Cell division (mitosis) is the culmination of the cell cycle, and even seemingly minute deficiencies in the molecular mechanisms that control mitosis profoundly affect the fate of the daughter cells and ultimately, the fate of the entire organism. A range of pathologies, including genomic instability, cancer, and birth defects arise from improper formation of the mitotic apparatus (spindle). Thus, research on mitosis is an important emphasis of the NIH mission to improve public health. A large number of scientists focus their investigations on various aspects of the mitotic apparatus. In fact, research in the field of mitoss amalgamates molecular cell biology, biochemistry, biophysics, computational biology, systems biology and functional genomics. To foster exchange of the information and ideas, as well as to encourage new interdisciplinary collaborations, we seek funds to partially defray the cost of the 4th FASEB-sponsored meeting on Mitosis: Spindle Assembly and Function. This international meeting, organized by professors Erich Nigg of the Biozentrum, University of Basel (Basel, Switzerland) and Rebecca Heald of the University of California, Berkeley (Berkeley, CA, USA), will bring together approximately 150 researchers from the various sub-disciplines within the field of mitosis. The meeting will feature a keynote address by Dr. Tim Mitchison of the Harvard University (Boston, MA), a long-standing leader in the field. Podium presentations will feature invited internationally-renowned experts, as well as younger scientists whose work will be selected from the submitted abstracts. Nine platform sections covering all major aspects of mitosis will be held: 1. Microtubule Dynamics and Movements in Mitosis; 2. Systems Biology of Mitosis; 3. Meiosis and Mitosis in Development; 4. Kinetochore Assembly and Function; 5. The Mitotic Spindle Checkpoint; 6. Centrosomes and Spindle Poles; 7. Mitosis Early Career Symposium; 8. Chromosome segregation; 9. Chromosome Segregation and Aneuploidy. To complement the platform sessions, time will be allocated for two poster sessions, each 2 hours long. This meeting, held every three years as part of the FASEB-sponsored series, is the only regular international conference that focuses entirely on mitosis.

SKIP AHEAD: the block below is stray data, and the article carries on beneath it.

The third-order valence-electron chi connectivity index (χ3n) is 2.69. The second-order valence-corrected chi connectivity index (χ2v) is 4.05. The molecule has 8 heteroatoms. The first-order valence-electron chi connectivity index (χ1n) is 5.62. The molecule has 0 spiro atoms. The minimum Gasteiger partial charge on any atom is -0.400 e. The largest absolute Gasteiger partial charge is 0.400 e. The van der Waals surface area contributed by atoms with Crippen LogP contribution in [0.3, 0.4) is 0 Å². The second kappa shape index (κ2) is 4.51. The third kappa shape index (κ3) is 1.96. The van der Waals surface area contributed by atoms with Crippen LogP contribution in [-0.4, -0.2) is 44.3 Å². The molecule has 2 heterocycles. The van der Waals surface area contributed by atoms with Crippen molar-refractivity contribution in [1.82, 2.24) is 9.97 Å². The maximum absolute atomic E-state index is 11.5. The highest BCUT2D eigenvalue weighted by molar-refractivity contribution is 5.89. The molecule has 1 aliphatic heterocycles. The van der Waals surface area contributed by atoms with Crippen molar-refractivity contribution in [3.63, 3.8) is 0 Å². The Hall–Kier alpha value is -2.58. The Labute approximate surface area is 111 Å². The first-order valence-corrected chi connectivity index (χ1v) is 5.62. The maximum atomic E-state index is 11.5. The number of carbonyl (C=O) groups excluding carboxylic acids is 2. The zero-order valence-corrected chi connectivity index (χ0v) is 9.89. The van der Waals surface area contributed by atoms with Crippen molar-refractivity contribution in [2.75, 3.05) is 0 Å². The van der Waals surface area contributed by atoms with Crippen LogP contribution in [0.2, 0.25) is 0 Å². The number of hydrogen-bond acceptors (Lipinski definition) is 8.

The faithful segregation of genetic material by the mitotic spindle during cell division is essential for the health and survival of any organism. Because defects in the process can contribute to genomic instability, birth defects, and cancer, the study of mitosis is relevant to human health and the mission of the NIH. The conference aims to bring together researchers engaged in the study of all aspects of mitosis to foster collaborations and enhance our understanding of this important biological process.